1. Limited time only! Sign up for a free 30min personal tutor trial with Chegg Tutors
    Dismiss Notice
Dismiss Notice
Join Physics Forums Today!
The friendliest, high quality science and math community on the planet! Everyone who loves science is here!

Homework Help: The Lagrangian/Hamiltonian dynamics of a particle moving in a manifold

  1. Jan 3, 2010 #1
    I posted this problem on the Classical Mechanics Subforum last week but have not received many responses - hopefully someone can help here as I've spent hours racking my brain, trying to work this out!!

    1. The problem statement, all variables and given/known data

    There is a particle of mass 'm' moving in a manifold with the following Lagrangian:

    [tex]
    L={\frac{m}{2}}{g_{ij}(x)}.{\dot{x^{i}}{\dot{x^{j} }
    [/tex]

    where

    [tex]
    ds^{2}=g_{ij}(x)dx^{i}dx^{j}
    [/tex]

    is the metric on M.

    The question is to find the Equation of Motion - I need to work out:

    [tex]
    {\frac{{\partial}L}{{\partial}{x^{i}}}
    [/tex]

    in order to do this.

    2. Relevant equations

    To find EOM we need to set the the follow expression to 0:

    [tex]
    {\delta}A=\int{dt[{\frac{{\partial}L}{{\partial}{x^{i}}}dx^{i}+\frac {{\partial}L}{{\partial}\dot{x^{i}}}d{\dot{x^{i}}]}=0
    [/tex]

    3. The attempt at a solution

    It took me a while but I understand why:

    [tex]
    \frac{{\partial}L}{{\partial}\dot{x^{i}}}=mg_ {ij}x^{j}
    [/tex]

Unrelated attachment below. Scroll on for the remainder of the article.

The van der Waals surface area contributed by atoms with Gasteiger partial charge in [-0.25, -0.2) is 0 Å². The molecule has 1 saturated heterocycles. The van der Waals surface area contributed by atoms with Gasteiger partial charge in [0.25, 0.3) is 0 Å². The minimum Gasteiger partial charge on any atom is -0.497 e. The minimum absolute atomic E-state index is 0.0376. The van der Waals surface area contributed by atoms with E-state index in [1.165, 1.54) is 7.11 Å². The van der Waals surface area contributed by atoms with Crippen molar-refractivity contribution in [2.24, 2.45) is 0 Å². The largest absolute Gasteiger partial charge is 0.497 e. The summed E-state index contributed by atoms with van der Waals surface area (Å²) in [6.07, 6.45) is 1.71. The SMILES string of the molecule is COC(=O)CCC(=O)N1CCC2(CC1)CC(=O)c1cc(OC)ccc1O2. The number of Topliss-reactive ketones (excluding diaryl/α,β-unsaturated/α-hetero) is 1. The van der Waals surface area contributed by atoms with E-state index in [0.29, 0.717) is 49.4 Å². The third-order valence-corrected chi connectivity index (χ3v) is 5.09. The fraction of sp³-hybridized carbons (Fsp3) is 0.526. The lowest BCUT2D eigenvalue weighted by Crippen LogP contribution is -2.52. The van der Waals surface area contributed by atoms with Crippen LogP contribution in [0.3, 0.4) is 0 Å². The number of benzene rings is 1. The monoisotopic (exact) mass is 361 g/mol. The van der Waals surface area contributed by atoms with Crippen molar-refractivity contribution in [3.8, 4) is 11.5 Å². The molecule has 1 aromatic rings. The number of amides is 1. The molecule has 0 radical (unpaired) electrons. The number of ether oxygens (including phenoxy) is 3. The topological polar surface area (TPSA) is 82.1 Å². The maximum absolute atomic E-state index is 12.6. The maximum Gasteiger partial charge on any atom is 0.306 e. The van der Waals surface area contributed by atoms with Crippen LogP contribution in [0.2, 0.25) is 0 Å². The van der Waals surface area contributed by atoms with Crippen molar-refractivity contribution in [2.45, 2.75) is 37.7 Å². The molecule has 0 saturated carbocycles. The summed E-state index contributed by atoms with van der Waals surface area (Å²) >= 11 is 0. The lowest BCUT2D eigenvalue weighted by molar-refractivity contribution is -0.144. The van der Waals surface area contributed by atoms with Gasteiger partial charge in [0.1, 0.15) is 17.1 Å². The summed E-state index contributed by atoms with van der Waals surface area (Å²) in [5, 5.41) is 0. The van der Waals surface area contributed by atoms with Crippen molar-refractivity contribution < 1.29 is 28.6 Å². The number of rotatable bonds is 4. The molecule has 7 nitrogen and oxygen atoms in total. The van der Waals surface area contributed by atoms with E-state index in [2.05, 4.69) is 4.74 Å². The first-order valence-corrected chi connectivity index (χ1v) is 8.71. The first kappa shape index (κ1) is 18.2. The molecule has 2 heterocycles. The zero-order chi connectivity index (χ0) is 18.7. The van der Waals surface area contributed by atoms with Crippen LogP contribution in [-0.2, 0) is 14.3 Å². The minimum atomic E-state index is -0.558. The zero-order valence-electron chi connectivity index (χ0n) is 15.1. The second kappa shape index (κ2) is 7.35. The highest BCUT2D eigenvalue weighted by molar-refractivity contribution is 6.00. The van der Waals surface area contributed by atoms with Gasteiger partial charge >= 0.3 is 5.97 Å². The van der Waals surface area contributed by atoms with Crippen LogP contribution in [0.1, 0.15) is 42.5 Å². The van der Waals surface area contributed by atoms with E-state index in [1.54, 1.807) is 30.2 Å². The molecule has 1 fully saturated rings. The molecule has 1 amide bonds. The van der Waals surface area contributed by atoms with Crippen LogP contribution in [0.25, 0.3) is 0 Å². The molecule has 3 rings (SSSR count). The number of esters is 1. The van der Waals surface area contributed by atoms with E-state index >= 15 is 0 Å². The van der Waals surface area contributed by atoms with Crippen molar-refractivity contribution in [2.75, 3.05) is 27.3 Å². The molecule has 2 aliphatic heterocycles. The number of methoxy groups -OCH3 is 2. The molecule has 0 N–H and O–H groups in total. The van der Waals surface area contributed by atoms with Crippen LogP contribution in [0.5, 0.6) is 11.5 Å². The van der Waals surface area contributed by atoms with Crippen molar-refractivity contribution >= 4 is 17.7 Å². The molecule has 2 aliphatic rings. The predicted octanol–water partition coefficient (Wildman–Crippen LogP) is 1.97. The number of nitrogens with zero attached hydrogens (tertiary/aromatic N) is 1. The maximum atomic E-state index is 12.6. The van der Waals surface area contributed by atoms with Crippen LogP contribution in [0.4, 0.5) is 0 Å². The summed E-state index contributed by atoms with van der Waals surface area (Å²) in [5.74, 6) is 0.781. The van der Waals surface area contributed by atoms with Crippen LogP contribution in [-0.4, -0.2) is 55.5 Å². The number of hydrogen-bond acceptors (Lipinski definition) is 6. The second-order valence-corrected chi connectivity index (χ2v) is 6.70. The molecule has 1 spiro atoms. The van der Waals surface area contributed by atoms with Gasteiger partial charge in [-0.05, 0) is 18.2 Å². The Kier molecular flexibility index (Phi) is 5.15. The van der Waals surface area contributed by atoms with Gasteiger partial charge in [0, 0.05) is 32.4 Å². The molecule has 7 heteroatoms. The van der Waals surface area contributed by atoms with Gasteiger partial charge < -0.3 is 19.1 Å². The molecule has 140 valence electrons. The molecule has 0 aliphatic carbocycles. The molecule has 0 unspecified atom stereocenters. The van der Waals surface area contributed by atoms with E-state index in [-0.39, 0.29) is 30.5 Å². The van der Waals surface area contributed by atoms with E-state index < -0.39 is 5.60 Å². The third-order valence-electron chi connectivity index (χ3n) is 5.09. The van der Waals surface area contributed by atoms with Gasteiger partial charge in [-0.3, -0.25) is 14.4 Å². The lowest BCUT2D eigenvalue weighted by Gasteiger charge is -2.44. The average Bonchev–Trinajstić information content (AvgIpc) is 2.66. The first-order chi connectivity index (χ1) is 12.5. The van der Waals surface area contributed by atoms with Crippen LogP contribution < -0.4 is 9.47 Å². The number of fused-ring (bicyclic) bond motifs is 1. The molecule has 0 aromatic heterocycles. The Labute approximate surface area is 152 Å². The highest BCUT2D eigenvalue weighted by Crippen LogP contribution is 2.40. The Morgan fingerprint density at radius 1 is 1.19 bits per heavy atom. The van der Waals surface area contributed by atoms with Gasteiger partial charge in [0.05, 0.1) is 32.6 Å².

So that's fine.

    Now I need to evaluate:

    [tex]
    {\frac{{\partial}L}{{\partial}{x^{i}}}
    [/tex]

    The issue is there is no term in [tex]x^i[/tex] (the position) in the Lagrangian - it is only a function of the velocity [tex] \dot{x}^i[/tex]. And also, why is [tex]g_{ij} = g_{ij}(x)[/tex] - ie. a function of x - as I understand it, it is just a matrix of dim M with diag(-1,1,1,1,1,...).

    FYI - the answer to my question should be:

    [tex]{\frac{{\partial}L}{{\partial}{x^{i}}}=
    \frac{m}{2} {\partial}_i g_{jk} \dot{x}^{j}\dot{x}^{k} - ({\partial}_k g_{ij}) \dot{x}^{k}\dot{x}^{j}
    [/tex]
     
    Last edited: Jan 3, 2010
  2. jcsd
  3. Jan 3, 2010 #2

    diazona

    User Avatar
    Homework Helper

    I think the Powers That Be on this forum would rather you keep it there:
    https://www.physicsforums.com/showthread.php?t=366151
    (unless it has been a homework problem all along, then it should have been posted here in the first place...) I'll take it up on that other thread.
     
Share this great discussion with others via Reddit, Google+, Twitter, or Facebook